SP: What changes have you seen within the macrobiotic community as well as the influence that the diet has had on the general population?

Sandy: The biggest changes I’ve seen is that you have to go beyond the food. You must have the exercise — walking, yoga, swimming — you have to get out there. You can’t just eat brown rice and vegetables. I keep telling people, “Who cares who gets the credit, just get better, get happy, and get well.” You can be the richest or the most educated person in the world, but if you don’t have your health, you don’t have anything. >I encourage people to meditate and to stop feeling sorry for themselves. I’ve become a psychologist more than a nutritionist. I have to challenge people to fight for their lives. I’ve said to Michio many times, this is all great information, if you’re open to hearing it. You can tell your friends the same message one hundred times, but they can’t hear it until they’re available. I make the information more palatable to the general public. We want to go beyond the brown rice diet.

SP: What do you feel is the hope and direction of the whole foods movement and the macrobiotic approach?

Sandy: That high quality foods are readily available in natural foods stores and even supermarkets. That’s my ultimate wish list. The hardest part for people is that whole foods are not available or difficult to obtain. What brings the Macrobiotic Diet to the forefront is some earth-shattering event. My job is to put the word out and make it available. That’s what Michio is doing at the Kushi Institute. They’re just making the information available. If people want to access the material, it’s there. You can’t make it exclusive to just a few people. You have to make the whole philosophy available to serve mankind.

SP: What ultimately drives you to continue to share the philosophy with others?

Sandy: I get turned on by helping people. My ultimate thing is to turn everyone onto the Macrobiotic Diet. The ultimate goal is to be happy. Let’s get along and share together. That’s what keeps me going. People smiling and getting along together. I brought up five children. They all know about the diet and they all know to eat grains and vegetables and to eat simply. My son is a senior in law school. He’s bright as can be, but he’s not a zealot like I am. To each his own.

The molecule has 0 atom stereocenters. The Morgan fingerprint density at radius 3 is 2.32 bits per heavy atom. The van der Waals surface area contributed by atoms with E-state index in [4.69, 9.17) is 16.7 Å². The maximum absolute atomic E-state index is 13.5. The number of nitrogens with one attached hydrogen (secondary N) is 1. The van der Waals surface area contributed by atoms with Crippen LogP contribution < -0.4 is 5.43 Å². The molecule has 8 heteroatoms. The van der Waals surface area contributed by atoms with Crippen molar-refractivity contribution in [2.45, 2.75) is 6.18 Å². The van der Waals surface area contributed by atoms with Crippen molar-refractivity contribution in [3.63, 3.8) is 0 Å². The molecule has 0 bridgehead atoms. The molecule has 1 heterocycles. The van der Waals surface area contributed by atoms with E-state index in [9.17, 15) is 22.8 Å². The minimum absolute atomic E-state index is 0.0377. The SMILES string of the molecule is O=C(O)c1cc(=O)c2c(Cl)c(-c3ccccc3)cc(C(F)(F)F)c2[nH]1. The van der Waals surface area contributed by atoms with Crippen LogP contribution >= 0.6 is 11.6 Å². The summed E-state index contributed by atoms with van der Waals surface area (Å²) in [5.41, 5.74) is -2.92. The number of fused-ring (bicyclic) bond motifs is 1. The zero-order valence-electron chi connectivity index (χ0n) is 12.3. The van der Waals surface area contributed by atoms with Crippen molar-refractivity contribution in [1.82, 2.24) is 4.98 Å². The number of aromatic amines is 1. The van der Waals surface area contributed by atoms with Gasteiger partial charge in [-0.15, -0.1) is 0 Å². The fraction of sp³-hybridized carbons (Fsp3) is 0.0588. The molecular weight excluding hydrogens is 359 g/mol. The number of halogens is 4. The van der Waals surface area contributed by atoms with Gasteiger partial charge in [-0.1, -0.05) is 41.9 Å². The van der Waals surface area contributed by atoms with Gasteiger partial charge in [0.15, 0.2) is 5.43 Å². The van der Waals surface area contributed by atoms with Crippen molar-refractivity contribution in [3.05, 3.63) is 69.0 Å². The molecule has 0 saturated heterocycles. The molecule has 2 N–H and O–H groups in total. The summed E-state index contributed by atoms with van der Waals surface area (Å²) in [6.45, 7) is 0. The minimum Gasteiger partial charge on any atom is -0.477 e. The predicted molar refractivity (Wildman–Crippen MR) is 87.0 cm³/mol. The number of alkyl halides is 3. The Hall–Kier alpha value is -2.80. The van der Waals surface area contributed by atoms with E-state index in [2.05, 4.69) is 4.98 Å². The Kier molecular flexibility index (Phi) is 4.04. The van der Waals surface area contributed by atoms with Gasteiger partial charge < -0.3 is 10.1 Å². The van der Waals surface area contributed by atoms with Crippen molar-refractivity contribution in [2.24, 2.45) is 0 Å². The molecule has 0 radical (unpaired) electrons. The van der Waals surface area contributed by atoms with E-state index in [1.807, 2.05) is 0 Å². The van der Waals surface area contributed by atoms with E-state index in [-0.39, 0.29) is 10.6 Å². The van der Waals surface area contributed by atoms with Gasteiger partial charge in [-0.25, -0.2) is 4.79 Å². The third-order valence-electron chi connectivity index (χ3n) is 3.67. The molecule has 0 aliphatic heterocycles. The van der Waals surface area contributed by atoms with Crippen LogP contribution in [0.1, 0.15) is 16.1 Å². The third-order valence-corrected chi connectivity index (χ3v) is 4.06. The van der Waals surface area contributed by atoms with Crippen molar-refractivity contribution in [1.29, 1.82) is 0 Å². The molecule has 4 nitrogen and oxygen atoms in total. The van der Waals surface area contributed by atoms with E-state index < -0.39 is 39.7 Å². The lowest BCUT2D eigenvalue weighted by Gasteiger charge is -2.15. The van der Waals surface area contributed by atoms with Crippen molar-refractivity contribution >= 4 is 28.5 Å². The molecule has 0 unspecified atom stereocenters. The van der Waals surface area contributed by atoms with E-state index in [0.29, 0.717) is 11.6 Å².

SP: Tell us more about this year’s cruise.

Sandy: We’ve taken what we think is the best of last year and upgraded the program. We want to try to take it to the next level. We’re always going for infinity, nirvana, so to speak, but each time we try to improve it here and there. We try to add a program and teachers that can improve or add another dimension to try to attract more people. The name of the game is to turn people on, to try to attract the people who are going to bring people. The ship this year leaves Ft. Lauderdale and remains at sea for a full day. It stops in Puerto Rico for one night. There’s dancing on board as well, and people are still getting up at 7 a.m. to go to yoga and mediation classes. We arrive in St. Thomas at 7 in the morning and leave at 5 p.m. Keynote speakers appear in the evening. Classes run from 7 a.m. to 10 p.m. for seven days. People can take advantage of that or get off the ship and walk around. After St. Thomas, we head for the Dominican Republic, then we’re out at sea for a day, then make stops in Nassau in the Bahamas, and return to Ft. Lauderdale. If you want to get off the boat you can, and if you don’t you can stay onboard. There will also be personal treatments and consultations available. There are always things to learn on every level.

The eco-friendly Costa Mediterranea is most noted for its extraordinary interiors with decorations representing a veritable voyage of discovery based on 17th and 18th century Italian palazzos that have been reinterpreted by the American architect Joseph Farcus. In addition to the health-oriented activities, participants will be able to take advantage of the onboard amenities, including the world-class Ischia Spa, Olympia Gym, four swimming pools, casino, disco, and jogging/walking course overlooking the Caribbean. Prices begin at $1095 per person double occupancy and include port charges of $139, specially prepared organic/natural meals, lectures, yoga classes, meditation classes, Tai Chi, Chi Kung, workshops, cooking classes, nightly entertainment, and the use of all basic spa/health club and onboard facilities.